Faith & Fandom
Doctor Who: Cheap Imitations
As Doctor Who season 11 finally made its way into our lives,
we saw the Doctor go on a number of adventures exploring
time and space with a full squad of sidekicks. Notably, we also
saw the doctor finding ways to annoy Tim Shaw. The season
was filled with a lot of milestones. They met Rosa Parks. The
Doctor officiated a wedding, and her team battled a puppet
master like Dalek. The team ran around with giant spiders, and
The Doctor quoted scripture on occasion. That only scratches
the surface of everything that happened that season.
One of the least exciting episodes to me was the episode, “It
Takes You Away.” While it wasn’t the most entertaining, I
thought it did hold some of the best truths and spoke to me
deeply. The episode pits The Doctor against the Solitract, a
conscious independent universe that is incapable of
cohabitating with any other universe or creatures of any other
universe. Bottom line, it’s a living universe that is incredibly
lonely. The way that universe coped with loneliness was by
imitating people that other people miss. The Solitract would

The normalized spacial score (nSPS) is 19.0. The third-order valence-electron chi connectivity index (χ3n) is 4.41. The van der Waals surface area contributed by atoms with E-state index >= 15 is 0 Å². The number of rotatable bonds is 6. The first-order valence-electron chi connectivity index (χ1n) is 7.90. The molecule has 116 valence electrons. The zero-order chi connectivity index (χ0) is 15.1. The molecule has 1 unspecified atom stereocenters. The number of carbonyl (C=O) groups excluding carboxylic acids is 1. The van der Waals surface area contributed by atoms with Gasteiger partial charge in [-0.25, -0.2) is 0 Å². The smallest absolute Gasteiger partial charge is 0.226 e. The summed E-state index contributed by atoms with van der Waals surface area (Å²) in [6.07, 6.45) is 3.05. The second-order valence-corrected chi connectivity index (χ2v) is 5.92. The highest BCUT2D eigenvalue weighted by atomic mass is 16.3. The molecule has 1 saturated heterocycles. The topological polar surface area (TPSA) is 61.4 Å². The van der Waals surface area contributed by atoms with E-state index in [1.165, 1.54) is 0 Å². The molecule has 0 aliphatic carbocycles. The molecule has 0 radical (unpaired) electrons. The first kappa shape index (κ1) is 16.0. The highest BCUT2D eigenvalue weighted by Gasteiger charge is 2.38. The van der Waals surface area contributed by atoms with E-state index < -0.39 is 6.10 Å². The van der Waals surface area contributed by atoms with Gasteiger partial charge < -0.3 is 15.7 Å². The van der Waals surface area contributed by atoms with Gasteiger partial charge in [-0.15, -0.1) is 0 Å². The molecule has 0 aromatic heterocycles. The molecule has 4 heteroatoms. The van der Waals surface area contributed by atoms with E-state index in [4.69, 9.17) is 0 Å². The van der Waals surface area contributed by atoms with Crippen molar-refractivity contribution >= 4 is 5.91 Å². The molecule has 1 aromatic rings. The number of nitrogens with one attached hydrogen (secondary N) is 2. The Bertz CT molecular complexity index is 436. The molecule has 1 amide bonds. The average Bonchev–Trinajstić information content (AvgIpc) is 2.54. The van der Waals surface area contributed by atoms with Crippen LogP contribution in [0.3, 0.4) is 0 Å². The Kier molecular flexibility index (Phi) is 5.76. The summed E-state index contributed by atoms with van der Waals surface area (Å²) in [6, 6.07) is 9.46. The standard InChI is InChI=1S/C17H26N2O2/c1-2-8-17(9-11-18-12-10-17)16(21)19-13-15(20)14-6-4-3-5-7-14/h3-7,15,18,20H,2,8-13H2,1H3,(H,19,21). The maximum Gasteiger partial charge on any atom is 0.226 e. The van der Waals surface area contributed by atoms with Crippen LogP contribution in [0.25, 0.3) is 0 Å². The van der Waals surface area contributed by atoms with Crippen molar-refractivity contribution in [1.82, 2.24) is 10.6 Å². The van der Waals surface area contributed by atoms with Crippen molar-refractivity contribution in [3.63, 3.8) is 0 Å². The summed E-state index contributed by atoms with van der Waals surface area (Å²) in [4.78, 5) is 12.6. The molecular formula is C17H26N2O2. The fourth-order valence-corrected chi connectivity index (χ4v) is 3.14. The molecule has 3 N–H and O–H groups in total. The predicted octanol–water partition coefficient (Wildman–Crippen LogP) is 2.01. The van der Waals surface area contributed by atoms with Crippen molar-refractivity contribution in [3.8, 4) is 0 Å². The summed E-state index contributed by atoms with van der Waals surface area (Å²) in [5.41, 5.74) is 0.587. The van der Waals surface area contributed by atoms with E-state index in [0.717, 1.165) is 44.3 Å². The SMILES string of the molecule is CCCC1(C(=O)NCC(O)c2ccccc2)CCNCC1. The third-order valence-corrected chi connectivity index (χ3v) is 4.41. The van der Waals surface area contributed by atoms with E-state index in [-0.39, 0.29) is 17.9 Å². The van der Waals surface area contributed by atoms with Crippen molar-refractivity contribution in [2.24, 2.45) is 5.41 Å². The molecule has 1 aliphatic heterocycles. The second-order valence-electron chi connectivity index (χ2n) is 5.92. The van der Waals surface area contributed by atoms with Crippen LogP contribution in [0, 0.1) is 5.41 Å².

seek out people as achingly lonely as it was, and mimic what
they needed to be fulfilled again.
For instance, it mimicked a man’s dead wife in hopes of
convincing him to stay. The Solitract’s plan worked. Its efforts
were enough to make a grown man abandon his blind
daughter in the middle of nowhere. While this dude was not
exactly parent of the year, he also wasn’t doing anything most
of us haven’t done ourselves. The circumstances may be
different, but oftentimes we trade something true for a cheap
substitute. It doesn’t matter how our reality is; sometimes we
just want something we’ve lost, something we want, or
something completely different.
All the way back to Moses and Israel, we see this. Moses had
led the people out of bondage and helped them cross the Red